5 Star Stories: Celebrating 101 years of Amro Music in the Mid-South

Published: Apr. 27, 2022 at 10:21 AM CDT|Updated: Apr. 27, 2022 at 10:22 AM CDT
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MEMPHIS, Tenn. (WMC) - Memphis’ musical history is beyond compare, birthplace of the Blues and Rock-n-Roll, and this week’s 5 Star Story is about a family-owned company that makes it its business to help musicians succeed

We’re talking about one of the nation’s largest piano, band and orchestra stores and the largest in the Mid-South.

Action News 5′s Kym Clark shows you how AMRO Music, in its fourth generation of family ownership, has more than a century-long history of service to music education.

Johneice Anderson is a chemist turned AMRO salesperson.

“I got my first violin from here back in fifth grade when I first started playing violin in school and ever since then, it was just you know...AMRO was the place to go to,” said Anderson. “You know how people say ‘love at first sight’ that was it for me because they did a demo with the kids at the school.”

“So my parents brought me here. It was like wow! I’d never seen something so incredible. First of all the violins but like all the different instruments and it was a new experience for me.”

AMRO is responsible for bringing those experiences to thousands of beginning and well-established musicians for 101 years.

“So it all started with my great grandfather and a buddy who moved down from Cincinnati both classically trained pianists,” said AMRO President C.J. Averwater.

In 1920, Mil Averwater and Frank Moorman, en route to Los Angeles by train, took a stroll on Main Street near the train station during a layover in Memphis.

“And immediately fell in love with the City of Memphis just walking down the old cobblestone streets, so they decided to move back and start AMRO Studios,” said Averwater.

The duo’s downtown piano studio opened for business in October 1921.

“They were down on Front Street and they were on the second floor and they would open the windows and they would play as loud as they could and so people walking on the streets below it would hear and they would walk up the stairs to discover what was going on and they would offer up at eight weeks lesson on the spot. Advertising!” said Averwater.

As for the name...

“They chose the first two letters of their last names -- the A and the M and then the R and the O are musical terms and so that’s where Amro came from and they chose the A because it would show up first in the phonebook,” chuckled Averwater.

Mil Averwater’s partner moved back to Cincinnati a short time later, but Mil continued on solo even through the Great Depression.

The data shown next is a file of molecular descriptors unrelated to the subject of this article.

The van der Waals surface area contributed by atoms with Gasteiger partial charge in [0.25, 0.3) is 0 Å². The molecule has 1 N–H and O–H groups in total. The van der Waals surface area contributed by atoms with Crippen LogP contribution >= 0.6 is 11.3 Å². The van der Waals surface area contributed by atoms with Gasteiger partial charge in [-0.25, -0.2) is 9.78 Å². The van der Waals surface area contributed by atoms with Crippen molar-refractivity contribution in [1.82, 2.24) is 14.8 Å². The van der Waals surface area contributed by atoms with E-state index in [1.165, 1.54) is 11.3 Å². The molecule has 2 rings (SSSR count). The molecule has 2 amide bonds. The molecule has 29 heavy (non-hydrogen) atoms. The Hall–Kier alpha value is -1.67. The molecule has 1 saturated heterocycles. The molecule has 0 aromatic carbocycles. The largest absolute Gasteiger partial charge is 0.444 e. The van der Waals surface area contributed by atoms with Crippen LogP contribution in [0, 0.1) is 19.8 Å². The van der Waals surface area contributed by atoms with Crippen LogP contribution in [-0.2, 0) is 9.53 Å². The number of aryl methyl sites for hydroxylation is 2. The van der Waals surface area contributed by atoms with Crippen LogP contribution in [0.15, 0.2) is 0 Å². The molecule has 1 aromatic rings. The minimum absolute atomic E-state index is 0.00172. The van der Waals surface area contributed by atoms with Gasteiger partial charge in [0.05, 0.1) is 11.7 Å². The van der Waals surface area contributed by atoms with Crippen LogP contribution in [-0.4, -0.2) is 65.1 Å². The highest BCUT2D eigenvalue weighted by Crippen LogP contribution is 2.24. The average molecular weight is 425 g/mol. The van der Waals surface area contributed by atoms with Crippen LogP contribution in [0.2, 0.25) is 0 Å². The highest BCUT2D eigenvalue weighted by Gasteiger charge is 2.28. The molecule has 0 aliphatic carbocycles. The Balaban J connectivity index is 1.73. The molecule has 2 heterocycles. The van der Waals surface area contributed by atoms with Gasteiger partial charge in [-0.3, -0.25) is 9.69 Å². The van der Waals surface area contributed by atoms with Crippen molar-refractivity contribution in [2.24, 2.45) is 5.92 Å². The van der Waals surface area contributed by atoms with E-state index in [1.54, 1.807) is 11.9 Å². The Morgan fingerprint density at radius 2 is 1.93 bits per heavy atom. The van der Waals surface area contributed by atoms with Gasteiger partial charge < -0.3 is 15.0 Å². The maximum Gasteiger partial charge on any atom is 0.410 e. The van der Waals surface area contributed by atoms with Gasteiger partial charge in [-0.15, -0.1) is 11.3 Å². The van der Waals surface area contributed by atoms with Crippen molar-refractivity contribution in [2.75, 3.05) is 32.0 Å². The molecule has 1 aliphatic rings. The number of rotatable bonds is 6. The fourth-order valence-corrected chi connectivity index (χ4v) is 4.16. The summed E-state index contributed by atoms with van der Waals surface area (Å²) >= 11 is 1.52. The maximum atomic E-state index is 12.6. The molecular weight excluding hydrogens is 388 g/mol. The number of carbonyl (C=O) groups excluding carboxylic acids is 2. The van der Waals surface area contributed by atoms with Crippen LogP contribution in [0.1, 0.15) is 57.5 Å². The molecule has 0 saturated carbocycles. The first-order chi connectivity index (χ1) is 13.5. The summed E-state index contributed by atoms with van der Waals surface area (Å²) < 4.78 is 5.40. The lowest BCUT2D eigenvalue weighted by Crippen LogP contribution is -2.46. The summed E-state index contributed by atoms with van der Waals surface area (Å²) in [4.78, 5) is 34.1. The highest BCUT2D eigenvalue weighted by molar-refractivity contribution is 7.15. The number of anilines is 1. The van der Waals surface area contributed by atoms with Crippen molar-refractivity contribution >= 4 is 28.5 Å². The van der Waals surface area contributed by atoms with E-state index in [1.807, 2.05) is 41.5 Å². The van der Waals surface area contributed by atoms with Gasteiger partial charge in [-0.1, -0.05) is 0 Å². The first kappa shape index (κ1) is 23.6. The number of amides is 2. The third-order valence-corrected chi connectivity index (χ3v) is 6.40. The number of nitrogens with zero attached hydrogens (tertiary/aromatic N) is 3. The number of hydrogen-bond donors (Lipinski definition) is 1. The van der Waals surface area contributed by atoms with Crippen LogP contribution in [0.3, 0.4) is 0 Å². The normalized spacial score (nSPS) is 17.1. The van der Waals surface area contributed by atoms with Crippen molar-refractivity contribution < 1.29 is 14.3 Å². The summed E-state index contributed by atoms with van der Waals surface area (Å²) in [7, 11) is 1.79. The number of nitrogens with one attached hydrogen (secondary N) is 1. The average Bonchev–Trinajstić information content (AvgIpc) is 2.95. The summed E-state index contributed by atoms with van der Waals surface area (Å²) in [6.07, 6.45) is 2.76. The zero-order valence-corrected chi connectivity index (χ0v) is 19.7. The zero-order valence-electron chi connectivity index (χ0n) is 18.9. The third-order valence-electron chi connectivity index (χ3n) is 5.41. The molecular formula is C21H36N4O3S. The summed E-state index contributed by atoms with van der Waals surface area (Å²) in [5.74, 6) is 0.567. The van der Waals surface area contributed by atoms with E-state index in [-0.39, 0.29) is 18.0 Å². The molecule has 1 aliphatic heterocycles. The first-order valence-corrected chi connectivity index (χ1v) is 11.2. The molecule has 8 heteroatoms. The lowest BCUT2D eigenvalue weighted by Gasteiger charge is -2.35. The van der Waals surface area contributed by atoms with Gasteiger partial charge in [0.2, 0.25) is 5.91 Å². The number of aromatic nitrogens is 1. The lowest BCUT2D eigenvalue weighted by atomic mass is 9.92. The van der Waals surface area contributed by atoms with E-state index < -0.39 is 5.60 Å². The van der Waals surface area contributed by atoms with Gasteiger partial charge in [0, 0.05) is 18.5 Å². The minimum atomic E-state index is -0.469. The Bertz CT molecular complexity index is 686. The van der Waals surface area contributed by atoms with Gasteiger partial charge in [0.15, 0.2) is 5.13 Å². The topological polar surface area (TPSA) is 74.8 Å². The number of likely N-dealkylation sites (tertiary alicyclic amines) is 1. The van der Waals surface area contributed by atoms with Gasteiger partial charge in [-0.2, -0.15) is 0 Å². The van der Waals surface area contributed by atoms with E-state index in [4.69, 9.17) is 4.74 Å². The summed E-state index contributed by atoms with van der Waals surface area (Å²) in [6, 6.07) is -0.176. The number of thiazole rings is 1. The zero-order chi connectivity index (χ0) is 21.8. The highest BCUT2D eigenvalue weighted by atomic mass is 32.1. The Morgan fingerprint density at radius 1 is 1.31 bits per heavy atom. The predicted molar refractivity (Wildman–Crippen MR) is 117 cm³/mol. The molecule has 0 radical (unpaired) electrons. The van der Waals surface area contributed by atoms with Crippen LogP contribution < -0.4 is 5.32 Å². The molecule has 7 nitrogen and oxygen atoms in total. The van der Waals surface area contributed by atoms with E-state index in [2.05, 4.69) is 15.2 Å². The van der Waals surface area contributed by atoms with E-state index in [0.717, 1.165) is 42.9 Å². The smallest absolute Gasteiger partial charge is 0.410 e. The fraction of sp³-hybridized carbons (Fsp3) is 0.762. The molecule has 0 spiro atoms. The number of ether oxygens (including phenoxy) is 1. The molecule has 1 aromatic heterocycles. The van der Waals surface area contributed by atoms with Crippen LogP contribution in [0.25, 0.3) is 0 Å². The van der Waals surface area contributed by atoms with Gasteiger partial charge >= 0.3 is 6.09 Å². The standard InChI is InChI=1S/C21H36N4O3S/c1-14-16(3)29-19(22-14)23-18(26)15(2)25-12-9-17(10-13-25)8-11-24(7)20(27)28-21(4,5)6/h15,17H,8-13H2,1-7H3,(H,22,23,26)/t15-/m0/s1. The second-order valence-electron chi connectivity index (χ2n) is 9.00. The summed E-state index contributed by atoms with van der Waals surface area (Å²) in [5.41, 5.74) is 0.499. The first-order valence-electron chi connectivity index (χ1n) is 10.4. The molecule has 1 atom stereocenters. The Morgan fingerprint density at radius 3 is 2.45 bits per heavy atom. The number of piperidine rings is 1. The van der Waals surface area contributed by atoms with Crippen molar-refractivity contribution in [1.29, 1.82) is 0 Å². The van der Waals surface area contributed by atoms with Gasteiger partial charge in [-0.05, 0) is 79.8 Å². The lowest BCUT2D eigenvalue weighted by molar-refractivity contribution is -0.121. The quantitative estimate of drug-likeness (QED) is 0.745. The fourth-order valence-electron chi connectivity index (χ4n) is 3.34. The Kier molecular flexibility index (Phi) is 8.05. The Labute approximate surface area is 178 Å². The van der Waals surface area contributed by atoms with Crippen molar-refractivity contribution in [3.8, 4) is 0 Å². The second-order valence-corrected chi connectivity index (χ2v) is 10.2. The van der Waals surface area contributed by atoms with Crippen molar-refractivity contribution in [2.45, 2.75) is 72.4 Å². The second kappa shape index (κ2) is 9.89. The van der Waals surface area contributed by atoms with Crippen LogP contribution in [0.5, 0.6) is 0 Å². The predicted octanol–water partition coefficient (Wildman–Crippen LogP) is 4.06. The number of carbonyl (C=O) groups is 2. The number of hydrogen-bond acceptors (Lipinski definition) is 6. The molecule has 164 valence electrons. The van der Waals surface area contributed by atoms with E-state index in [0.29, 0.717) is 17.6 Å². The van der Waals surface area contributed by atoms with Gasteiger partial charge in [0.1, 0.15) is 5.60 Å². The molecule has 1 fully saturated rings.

“During the depression he traded for milk and eggs and even chickens just to keep,you know, just to stay in business,” said Averwater.

AMRO eventually began to sell instruments, at first to accommodate more students, but it soon became a mainstay. About 50 years ago, the company introduced musical instrument rentals and school visits.

“Then one day he noticed that there were a lot of music educators, band directors driving in from Arkansas and Mississippi by car to buy boxes of reeds and buy other things and so he decided, you know, what I’m gonna get a car and I’m gonna start traveling the dirt roads and calling on these schools, oftentimes having to sleep on the band director’s couch because he’d get so far after dark and so that’s kind of how our kind of the modern part of our business started,” said Averwater.

AMRO, which now sits at the corner of Poplar and Racine since 1980, now carries over 6,000 instruments -- many of them displayed throughout the massive showroom.

“So trumpets, trombone’s clarinets, euphoniums, tubas, saxophones,” said Averwater. “We carry violins, violas, cellos, basses. We carry pianos and digital pianos and we carry church organs, as well.”

And a massive collection of sheet music. Eight educational representatives throughout six state now carry out those school visits started by C.J.’s great grandfather decades ago.

“They’ll go in the beginning and help a parent choose an instrument at the beginning of the school year and then they go and call on the music educators throughout the rest of the year and offer them tools and support whatever we can do to keep them successful and then make sure that those instruments stay in good playing condition so that those kids have their best chance of being successful in music,” said Averwater.

There’s also an onsite repair shop for any instrument mishap and to keep the rentals clean and ready for use.

But what makes the current Averwater President most proud is the dedication of his staff, many of them also musicians, who help carry on his great grandfather’s legacy.

“What we do today still goes back to the passion of him and sharing the benefits that music provides the community because we know that students that play music have higher test scores higher graduation rates we know that adults that play music are just overall happier and in a better place,” said Averwater.

An interesting side note: When WMC brought radio to Memphis in 1923, Mil Averwater played the piano and arranged talent for the live broadcasts on Saturdays.

Today, The National Association of Music Merchants regularly recognizes AMRO as one of the “Top 100 Music Stores” in the country.

AMRO also has a podcast.

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